We Were Soldiers

MPAA Rating: R

Entertainment: +3

Content: -2 1/2

On a Sunday morning in November of 1965, Lt. Colonel Harold Moore (Mel Gibson) and his young, green troopers of the Armys Seventh Calvary land in Viet Nams Ia Drang Valley, a place known as The Valley of Death. Along as a journalist and war correspondent, reporter Joseph Galloway (Barry Pepper) photographs the soldiers and jots down notes. The 400 men of the Seventh, like their historical namesake at Little Big Horn, soon find themselves overwhelmingly outnumbered. Roughly two thousand North Vietnamese soldiers surround the American unit. But the men quickly rise to the highest level of nobility and uncompromising valor as they fight to save one another in one of the most savage battles in U.S. history. Despite his civilian status, even Galloway is forced to become a combat veteran. In this first major combat between America and the North Vietnamese, Moore begins to feel like General Custer, but hes determined to live up to his promise of getting his men back home. Moores second in command, Army veteran Sergeant-Major Basil Plumley (Sam Elliott) lends unflagging support to Moore and his men on the battlefield. At home in the U.S., Moores wife, Julie (Madeleine Stowe), offers her support to the wives of the men in her husbands command. This powerful and inspiring film is to the Viet Nam War what SAVING PRIVATE RYAN was to World War II, a tribute to the men who faced the horrors of war with honor, uncommon valor and loyalty to one another.

Based on the biographical history, We Were Soldiers Once...And Young, co-authored by Lt. General Harold Moore and civilian war correspondent Joseph Galloway, the film looks at Americas unpopular war through the eyes of those who fought in it. The characters of the men, their wives, and even the enemy soldiers are portrayals of real people with real emotions. A brilliant strategic battlefield commander, Moore cares deeply for his men, declaring hell be first on the ground and last out, leaving no one behind. And the men respond with self-sacrificing loyalty. Moore is also shown to have deep religious convictions as he prays for both his men and his enemies. But half of this film is about families. In the U.S., Julie Moore holds the women of the post together, even taking the killed-in-action telegrams away from the cold delivery of a cab driver to deliver them herself, even while fearing one might be addressed to her. It is a wonderful and cleansing exoneration to see the American military perform valiantly even in our most unpopular war, but the highly graphic wounds and deaths in the battle scenes are not for the squeamish. Vulgar language used numerous times further detracts from the inspiring characters and action in WE WERE SOLDIERS.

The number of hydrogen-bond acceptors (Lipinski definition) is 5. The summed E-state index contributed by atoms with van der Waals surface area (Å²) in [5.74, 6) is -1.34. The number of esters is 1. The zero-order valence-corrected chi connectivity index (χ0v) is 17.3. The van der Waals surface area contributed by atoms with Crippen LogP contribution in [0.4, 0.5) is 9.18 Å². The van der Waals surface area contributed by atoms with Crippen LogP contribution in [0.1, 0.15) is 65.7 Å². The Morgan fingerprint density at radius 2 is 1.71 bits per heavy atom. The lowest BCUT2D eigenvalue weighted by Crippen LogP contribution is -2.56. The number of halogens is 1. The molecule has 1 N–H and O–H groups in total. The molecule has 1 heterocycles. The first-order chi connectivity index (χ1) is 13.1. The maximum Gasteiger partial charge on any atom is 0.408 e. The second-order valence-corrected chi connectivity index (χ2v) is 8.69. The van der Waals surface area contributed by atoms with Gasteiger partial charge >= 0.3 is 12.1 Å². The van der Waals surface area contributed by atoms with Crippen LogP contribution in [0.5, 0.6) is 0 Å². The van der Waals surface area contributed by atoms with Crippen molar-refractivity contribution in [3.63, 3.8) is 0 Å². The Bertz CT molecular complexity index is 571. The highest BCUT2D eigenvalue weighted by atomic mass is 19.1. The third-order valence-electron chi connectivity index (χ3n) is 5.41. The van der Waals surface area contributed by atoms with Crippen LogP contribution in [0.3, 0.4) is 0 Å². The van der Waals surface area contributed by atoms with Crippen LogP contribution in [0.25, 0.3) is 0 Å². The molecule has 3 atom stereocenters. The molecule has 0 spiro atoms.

Preview Reviewer: Ed Crumley
Paramount Pictures

The following categories contain objective listings of film content which contribute to the subjective numeric Content ratings posted to the left and on the Home page.

Crude Language: Many (12) times - Mild 8, moderate 4

Obscene Language: Many (18) times - F-word 4, s-word 10, other 4 (F-word occurs mostly in subtitles for French-speaking soldiers at beginning of film; S-word occurs mostly in the use of a soldiers nickname Snakes***

Profanity: Few (4) times - Regular (GD 4)

Violence: Many times - Moderate and severe (Many soldiers shot or wounded at close range, close ups of battlefield wounds gushing blood, one helicopter crashes after pilot shot, men shot in head/ throat, men on fire from napalm, mans face burning from white phosphorus - man cuts burning flesh off with knife, much screaming in pain).

Sex: None

Nudity: None

Sexual Dialogue/Gesture: None

Drugs: Few times (cigarette smoking)

Other: Leader prays with his family, and his men three different times; men urinate on weapons to cool off barrels.

Running Time: 140 minutes
Intended Audience: Adults and mature teens

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